It may rank as one of my favourite games of all time, but Snake Eater is not without its faults, some of which have been magnified by the passing of time. For one, I am far less patient with Kojima's indulgent dialogue and film references. On a number of occasions I skipped entire sections of nonsensical and un-needed radio chatter, where once I would have been hanging on every word. The Fury is a waste of prime real estate, a shitty boss encounter whose lack of involvement with the narrative outs him as little more than an afterthought, something to kill between one area and the next. In an age of auto saves and concise encounters, the extended final run-in with Volgin and then the Shagohad now feels needlessly drawn out, knowing that the iconic final showdown with the Boss is just around the corner.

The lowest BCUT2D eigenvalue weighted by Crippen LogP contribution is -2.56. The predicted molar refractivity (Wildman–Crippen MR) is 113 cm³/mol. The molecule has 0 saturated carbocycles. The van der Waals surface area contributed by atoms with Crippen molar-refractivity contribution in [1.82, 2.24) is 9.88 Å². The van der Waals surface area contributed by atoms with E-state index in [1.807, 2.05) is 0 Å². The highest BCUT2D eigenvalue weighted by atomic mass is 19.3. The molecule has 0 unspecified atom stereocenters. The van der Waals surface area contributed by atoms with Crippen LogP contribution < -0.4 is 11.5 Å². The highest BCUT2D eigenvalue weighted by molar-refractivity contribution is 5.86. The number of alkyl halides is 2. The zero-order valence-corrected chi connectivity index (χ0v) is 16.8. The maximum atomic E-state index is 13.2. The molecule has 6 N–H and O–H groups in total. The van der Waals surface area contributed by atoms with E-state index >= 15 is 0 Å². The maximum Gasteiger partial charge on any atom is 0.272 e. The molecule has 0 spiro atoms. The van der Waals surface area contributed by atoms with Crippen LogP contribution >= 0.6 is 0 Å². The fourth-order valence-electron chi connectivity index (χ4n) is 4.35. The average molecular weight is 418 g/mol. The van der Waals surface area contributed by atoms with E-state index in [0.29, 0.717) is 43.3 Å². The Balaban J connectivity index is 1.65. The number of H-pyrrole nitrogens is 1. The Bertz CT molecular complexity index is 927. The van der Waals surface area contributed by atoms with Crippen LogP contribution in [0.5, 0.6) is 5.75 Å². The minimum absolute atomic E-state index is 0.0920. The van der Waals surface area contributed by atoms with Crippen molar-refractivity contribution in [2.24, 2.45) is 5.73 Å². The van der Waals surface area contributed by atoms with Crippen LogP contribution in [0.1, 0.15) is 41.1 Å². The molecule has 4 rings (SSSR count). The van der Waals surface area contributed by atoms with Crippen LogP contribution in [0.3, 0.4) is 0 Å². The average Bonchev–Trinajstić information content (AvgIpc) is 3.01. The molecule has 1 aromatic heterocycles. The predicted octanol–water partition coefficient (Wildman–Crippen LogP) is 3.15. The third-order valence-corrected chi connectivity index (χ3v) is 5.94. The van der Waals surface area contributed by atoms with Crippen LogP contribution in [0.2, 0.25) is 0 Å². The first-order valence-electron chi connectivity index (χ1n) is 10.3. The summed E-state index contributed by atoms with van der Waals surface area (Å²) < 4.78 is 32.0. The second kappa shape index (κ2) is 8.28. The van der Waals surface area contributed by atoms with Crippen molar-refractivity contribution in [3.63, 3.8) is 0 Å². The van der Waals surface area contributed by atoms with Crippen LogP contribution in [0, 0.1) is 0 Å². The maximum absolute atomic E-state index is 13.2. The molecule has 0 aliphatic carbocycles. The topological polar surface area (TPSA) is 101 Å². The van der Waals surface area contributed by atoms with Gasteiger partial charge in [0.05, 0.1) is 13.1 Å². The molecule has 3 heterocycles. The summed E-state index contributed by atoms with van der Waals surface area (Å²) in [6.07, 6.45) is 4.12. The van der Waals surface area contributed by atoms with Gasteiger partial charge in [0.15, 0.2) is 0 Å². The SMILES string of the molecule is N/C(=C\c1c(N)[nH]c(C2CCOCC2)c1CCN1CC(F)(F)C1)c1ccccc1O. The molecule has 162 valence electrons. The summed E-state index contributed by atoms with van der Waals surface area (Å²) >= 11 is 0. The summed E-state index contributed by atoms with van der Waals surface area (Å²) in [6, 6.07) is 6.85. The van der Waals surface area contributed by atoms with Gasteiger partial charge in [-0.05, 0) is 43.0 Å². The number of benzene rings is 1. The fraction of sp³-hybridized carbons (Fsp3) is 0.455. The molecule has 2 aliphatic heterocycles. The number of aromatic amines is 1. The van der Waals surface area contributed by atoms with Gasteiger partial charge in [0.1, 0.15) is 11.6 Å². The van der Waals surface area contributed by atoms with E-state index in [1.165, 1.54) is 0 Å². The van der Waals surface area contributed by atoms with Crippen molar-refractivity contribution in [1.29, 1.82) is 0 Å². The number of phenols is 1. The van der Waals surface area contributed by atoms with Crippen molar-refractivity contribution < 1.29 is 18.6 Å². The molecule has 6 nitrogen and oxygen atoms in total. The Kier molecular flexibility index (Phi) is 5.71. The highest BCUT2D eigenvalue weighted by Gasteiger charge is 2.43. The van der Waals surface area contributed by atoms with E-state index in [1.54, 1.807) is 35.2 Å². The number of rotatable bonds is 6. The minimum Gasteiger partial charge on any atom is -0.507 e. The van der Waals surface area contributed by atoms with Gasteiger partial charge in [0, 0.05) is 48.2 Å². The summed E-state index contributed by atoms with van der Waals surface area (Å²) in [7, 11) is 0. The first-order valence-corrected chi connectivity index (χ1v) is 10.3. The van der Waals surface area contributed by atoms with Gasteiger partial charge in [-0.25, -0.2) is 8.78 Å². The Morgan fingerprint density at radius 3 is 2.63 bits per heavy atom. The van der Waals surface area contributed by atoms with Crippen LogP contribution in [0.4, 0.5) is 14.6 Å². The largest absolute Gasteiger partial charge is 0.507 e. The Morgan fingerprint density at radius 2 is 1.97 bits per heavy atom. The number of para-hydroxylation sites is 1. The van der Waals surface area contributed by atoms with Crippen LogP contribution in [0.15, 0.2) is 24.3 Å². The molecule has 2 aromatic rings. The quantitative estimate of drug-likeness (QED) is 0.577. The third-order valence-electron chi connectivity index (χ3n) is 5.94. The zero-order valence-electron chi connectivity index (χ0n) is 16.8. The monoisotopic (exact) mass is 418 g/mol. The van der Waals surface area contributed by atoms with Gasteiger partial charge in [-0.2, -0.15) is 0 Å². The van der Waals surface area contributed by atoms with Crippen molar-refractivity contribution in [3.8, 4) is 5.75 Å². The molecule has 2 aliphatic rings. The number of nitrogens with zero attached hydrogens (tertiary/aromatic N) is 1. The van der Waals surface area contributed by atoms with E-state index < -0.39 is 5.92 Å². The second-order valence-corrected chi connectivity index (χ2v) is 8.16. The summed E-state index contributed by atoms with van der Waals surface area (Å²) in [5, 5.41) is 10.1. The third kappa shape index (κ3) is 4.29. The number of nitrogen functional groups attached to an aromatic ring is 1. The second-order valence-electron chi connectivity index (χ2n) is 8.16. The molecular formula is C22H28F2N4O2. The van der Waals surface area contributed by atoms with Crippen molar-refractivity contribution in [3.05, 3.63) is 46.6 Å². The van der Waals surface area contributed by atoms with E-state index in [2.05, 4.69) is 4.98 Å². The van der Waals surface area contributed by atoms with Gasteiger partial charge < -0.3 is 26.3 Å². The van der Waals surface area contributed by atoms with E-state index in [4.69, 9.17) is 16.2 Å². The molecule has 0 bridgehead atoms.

My main motivation for Classics Revisited is to discover whether the games I call my favourites are still deserving of my doting. I want to see if these select few have aged gracefully and whether or not my feelings towards them have been clouded by years of reminiscing about an experience that only lasted a few hours. Aided by an exemplar HD transfer, I found Metal Gear Solid 3: Snake Eater to be every bit the game I remembered, as it engrossed me from start to finish. With this most recent playthrough, I have added a new and worthwhile chapter to my continued experience with a game that I do not hesitate to call an all-time great.